Oak Trees and Climate in the Midwest

Post by Kelly Heilman, a graduate student with Jason McLachlan at the University of Notre Dame

If trees could talk…

Every year, oak trees in the Midwest awaken in spring, to spread their leaves to grow through the summer, and settle down for a long winter’s rest in the fall. As we watch this seasonal cycle, trees warn us of the coming of winter as they shed their leaves, putting on a glorious show of red, gold and orange. At times, trees tell us to slow down by inviting us into their expansive shade to rest, read a book, and listen the birds sing in the distance. However, to many dendrochronologists, trees talk about something else–their records of the past. The patterns of each season’s tree growth are recorded in the annual rings of trees, and are protected like a memory beneath the tree’s bark. These annual variations in tree rings provide researchers with information on the responses of trees to climate variations, as well as to other stresses that trees face, such as competition with their neighbors for light, and fire disturbances. All this makes tree ring records particularly useful tools for looking into the past. So, in a way trees can talk . . . but it takes some effort for us to listen to them.

Trees in the temperate zone, such as this Bur Oak, record annual rings of growth, allowing us to count their rings to get tree age, and correlate growth with climate records. Pictured above is a 5-mm wide core sample from a tree at Bonanza prairie SNA (Scientific and Natural Area) in Minnesota, with the bark pictured on the left and the center of the tree on the right. (Click on image for a larger view.)

Looking at the past responses of ecosystems to climate variations through the lens of tree rings can provide a better understanding of how these ecosystems might respond to future changes. My research focuses broadly on the savanna-forest boundary in the Midwest, both on the environmental conditions that form this boundary and how environmental changes impact these savannas and forests. Over the last century, humans have altered the landscape in the Midwest, through large scale agriculture, land-use change, fire suppression, changes in CO2 and climate shifts (Goring et al. 2016, Rhemtulla et al. 2007). Many of these changes have likely affected the growth, survival, and climate sensitivity of trees, which could impact the trajectory of forests in the future. Therefore, I set out to quantify how savanna and forest trees functioned both in the past, and on the modern landscape. Using annual growth increments recorded in tree rings, my objective was to quantify how both modern and past ecosystems functioned (in terms of how much carbon they uptake and store in their annual growth rings), and to determine if and how tree growth patterns vary across temperature, precipitation, and soil gradients.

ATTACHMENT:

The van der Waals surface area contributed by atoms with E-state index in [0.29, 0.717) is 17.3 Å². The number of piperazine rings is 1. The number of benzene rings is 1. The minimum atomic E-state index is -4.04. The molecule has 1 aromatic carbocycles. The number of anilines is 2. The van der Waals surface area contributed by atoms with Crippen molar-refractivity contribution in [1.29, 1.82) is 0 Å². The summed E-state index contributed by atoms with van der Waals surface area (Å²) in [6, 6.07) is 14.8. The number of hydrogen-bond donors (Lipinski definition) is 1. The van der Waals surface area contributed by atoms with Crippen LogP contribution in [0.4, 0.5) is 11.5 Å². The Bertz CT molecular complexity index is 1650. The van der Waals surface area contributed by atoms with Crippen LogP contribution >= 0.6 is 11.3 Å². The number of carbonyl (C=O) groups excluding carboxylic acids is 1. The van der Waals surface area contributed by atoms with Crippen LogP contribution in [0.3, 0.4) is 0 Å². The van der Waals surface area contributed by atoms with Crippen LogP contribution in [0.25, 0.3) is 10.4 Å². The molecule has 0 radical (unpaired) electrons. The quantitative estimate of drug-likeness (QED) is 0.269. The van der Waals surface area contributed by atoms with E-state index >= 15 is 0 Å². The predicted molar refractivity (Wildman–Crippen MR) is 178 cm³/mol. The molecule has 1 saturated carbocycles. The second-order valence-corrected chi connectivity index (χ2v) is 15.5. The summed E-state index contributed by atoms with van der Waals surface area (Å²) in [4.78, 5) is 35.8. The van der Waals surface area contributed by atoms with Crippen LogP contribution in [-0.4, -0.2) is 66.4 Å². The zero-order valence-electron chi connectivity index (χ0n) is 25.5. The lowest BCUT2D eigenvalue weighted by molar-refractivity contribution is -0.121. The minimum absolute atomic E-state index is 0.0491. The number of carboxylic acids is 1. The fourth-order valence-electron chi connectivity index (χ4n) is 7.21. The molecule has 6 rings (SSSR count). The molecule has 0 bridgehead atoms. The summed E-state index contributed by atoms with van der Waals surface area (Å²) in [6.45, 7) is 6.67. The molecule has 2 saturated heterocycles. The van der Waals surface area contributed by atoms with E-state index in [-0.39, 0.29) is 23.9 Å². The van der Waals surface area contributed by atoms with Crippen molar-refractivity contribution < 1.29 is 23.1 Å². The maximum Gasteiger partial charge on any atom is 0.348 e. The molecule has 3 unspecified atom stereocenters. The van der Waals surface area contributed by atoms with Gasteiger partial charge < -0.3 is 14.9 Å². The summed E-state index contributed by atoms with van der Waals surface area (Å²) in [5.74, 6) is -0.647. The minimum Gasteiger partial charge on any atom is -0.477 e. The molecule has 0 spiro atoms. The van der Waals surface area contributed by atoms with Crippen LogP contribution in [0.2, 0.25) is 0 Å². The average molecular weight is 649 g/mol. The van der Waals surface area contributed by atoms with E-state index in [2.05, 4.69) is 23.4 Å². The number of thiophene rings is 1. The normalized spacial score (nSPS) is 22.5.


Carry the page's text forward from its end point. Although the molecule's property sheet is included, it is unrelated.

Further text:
Thoughts from the field (don’t forget your bug spray and sunscreen):

To view the annual rings of tree growth, we collected tree core samples from sites across the historic savanna-forest boundary in the Midwest from several Minnesota Scientific and Natural Areas (SNAs), Minnesota State Parks, State Parks in Iowa and Missouri, as well as several sites within McHenry County Conservation District in Illinois (see map). In my sampling design, I aimed to capture the growth responses of young and old trees in both savannas and forests, across the wet-to-dry climate gradient in the Midwest. We targeted several Oak species, including Bur Oak (Quercus macrocarpa), White Oak (Quercus alba), Red Oak (Quercus rubra), and Chinkapin Oak (Quercus muehlenbergii), but also sampled several eastern forest species as well. With the help of fellow Paleonistas (Ann Raiho, Monika Shea) and field technicians Evan Welsh and Santi Thompson, we sampled tree cores at 23 different sites during the summers of 2015 and 2016. Coring trees can be monotonous, physically difficult, and relaxing all at the same time. Lucky for us, we got to go to some beautiful places across the Midwest.

Map of all the sites where we collected tree core samples from during 2015 and 2016. Background color represents mean annual precipitation (MAP) of the region obtained from PRISM climate data. Tree cores were collected from savannas and forests that occur along the historic prairie-forest boundary in the Midwest. (Click on image for a larger view.)

Coring a large Bur Oak tree in a savanna at Maplewood State Park, Minnesota.